Organic Cooperatives Facilitating Sustainable Consumption

Organic Cooperatives Facilitating Sustainable Consumption

Catherine Sutton-Brady (The University of Sydney Business School, Australia) and Arpit Raswant (Sydney Business School, Australia)
DOI: 10.4018/978-1-5225-0440-5.ch005
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Abstract

Organic food consumption worldwide is growing. This chapter investigates this growth and outlines the major reasons behind the growth. Lack of consumer confidence in food produce from traditional channels is at the forefront of the increasing prominence of organic food consumption. A distribution channel, which has restored consumer confidence in food products, is organic cooperatives. This chapter provides a much needed definition of the organic cooperative and examines this concept through a social network lens. It further highlights the importance of close ties in the supply chain to build consumer confidence. It provides several examples of community cooperatives that use network ties and relationships to achieve success in this industry.
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Background

Australia has a history of alternative lifestyles and utopian experimentation (Metcalf, 1995). It is home to one of the largest markets for organic products (Australian Organic, 2014). Research indicates that organic food buyers are passionate about health, quality and environment (Pearson, Henryks, & Moffitt, 2007). These health conscious consumers in Australia represent an ideal market segment for organic products (Ogbeide, Ford, & Stringer, 2015). In addition to being health conscious, organic consumers believe organic food tastes better (Lodorfos & Dennis, 2008). Such community and consumer attributes can be related to an overarching positive attitude towards organic consumption in the region.

A review of the literature indicates that the organic food industry in Australia is an understudied subject area. Thereby, it represents an exciting opportunity for research and scholarship. This chapter contributes to the organic industry literature and deliberates on the phenomenon of cooperatives as a mechanism to support industry growth in the organic sector. Further, we attempt to show how learning from organic cooperatives with regard to market needs, can allow other small retailers (such as neighborhood food retail stores) and large businesses (such as supermarkets) to derive understanding of the organic cooperative’s operational approach. This learning can help these retailers accelerate their respective business model innovations to better meet the challenges of progressive consumer trends.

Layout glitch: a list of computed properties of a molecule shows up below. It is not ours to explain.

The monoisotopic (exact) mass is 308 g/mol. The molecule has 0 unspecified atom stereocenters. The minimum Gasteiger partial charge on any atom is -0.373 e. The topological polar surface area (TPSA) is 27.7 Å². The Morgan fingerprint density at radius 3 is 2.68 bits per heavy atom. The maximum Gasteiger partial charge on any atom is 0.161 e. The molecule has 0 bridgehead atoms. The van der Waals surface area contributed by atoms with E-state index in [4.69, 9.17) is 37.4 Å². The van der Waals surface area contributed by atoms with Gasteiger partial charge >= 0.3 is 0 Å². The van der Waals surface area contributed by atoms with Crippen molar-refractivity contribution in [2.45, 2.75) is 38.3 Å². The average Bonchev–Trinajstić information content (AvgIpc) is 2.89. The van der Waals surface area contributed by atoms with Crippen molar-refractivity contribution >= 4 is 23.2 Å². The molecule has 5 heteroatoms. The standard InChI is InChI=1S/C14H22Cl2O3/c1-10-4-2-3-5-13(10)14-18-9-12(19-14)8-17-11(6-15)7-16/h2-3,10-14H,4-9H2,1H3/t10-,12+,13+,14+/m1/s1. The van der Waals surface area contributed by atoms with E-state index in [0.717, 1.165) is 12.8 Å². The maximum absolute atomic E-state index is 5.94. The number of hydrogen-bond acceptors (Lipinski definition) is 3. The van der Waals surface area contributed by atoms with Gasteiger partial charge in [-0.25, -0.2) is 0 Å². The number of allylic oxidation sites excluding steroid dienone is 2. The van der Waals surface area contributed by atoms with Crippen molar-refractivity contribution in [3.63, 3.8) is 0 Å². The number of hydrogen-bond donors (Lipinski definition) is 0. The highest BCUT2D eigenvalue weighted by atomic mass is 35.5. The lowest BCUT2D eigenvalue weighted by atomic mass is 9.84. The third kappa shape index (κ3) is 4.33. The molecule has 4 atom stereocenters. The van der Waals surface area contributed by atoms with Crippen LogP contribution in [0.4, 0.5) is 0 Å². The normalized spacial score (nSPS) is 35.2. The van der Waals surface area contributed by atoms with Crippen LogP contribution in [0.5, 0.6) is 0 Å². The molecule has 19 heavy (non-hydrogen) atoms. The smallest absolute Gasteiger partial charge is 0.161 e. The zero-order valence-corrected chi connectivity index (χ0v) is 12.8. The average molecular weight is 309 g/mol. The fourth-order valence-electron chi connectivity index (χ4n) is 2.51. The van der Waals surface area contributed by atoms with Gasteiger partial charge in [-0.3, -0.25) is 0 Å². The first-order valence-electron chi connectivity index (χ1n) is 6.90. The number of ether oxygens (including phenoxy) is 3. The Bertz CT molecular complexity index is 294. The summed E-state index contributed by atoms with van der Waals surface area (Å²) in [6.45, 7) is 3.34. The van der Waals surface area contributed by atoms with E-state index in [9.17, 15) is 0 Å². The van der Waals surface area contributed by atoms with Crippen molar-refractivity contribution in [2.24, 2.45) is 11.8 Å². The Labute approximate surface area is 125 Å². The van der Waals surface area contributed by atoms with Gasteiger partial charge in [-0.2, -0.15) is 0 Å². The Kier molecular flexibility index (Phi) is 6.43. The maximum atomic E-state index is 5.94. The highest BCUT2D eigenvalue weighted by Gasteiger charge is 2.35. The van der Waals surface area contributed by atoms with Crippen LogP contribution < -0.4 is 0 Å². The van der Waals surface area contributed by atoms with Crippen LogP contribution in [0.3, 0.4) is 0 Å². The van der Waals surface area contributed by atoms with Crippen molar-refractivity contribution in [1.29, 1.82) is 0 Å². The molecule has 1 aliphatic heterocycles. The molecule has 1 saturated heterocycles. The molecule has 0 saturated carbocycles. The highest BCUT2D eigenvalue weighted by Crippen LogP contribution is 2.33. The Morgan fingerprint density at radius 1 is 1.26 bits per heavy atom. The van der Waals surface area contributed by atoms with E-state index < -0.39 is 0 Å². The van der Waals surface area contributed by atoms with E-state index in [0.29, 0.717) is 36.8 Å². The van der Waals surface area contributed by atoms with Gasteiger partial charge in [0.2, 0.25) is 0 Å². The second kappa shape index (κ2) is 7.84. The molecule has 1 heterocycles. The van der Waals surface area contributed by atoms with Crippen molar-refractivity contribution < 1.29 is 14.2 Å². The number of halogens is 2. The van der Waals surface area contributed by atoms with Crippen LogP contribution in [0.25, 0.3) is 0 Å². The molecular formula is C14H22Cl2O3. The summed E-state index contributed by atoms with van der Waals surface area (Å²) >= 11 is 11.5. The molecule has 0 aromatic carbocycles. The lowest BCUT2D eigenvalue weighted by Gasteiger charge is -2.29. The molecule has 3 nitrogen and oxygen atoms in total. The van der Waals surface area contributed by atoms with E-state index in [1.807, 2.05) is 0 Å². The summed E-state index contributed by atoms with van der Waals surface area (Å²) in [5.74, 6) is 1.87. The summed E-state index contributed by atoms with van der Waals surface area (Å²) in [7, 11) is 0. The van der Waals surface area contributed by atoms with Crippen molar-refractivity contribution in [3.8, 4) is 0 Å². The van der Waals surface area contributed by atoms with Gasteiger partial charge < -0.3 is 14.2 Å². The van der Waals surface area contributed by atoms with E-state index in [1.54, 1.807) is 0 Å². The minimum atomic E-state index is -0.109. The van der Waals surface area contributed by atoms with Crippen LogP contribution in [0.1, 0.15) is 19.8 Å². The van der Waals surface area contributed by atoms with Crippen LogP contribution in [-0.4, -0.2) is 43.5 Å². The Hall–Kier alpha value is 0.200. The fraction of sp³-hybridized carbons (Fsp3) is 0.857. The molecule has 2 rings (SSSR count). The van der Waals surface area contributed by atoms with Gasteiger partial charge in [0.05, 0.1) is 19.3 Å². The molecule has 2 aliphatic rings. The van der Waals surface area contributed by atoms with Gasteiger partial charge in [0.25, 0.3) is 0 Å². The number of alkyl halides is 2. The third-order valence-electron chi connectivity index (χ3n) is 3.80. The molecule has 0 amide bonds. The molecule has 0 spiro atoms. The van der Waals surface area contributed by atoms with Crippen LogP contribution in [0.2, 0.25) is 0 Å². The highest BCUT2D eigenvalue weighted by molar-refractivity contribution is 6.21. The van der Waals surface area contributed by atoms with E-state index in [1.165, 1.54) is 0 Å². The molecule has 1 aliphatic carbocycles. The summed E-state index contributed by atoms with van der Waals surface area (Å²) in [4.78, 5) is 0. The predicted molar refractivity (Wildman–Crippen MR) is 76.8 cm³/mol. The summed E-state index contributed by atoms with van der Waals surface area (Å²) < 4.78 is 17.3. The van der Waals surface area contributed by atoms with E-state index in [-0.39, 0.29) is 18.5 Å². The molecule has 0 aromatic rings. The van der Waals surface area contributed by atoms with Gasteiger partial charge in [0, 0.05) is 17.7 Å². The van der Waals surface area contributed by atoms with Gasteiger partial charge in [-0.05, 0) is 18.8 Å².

Key Terms in this Chapter

Organic Cooperative: A not-for-profit, or for-profit entity run by consumers, or an organization, that facilitates the consumption of goods that are produced organically.

Consumer Confidence: The level of confidence that consumers have in the quality and safety of food.

Bulk Selling: A producer/farmer sells most of his produce to one buyer.

Organic Food: Food produced which meets the organic standards of national or international organizations.

Supply Chain: A way of facilitating the transfer of produce from producer/farmer to end consumer.

Social Network: A network of relations, connections and contacts with others.

Consumer: An individual who purchases and consumes the produce.

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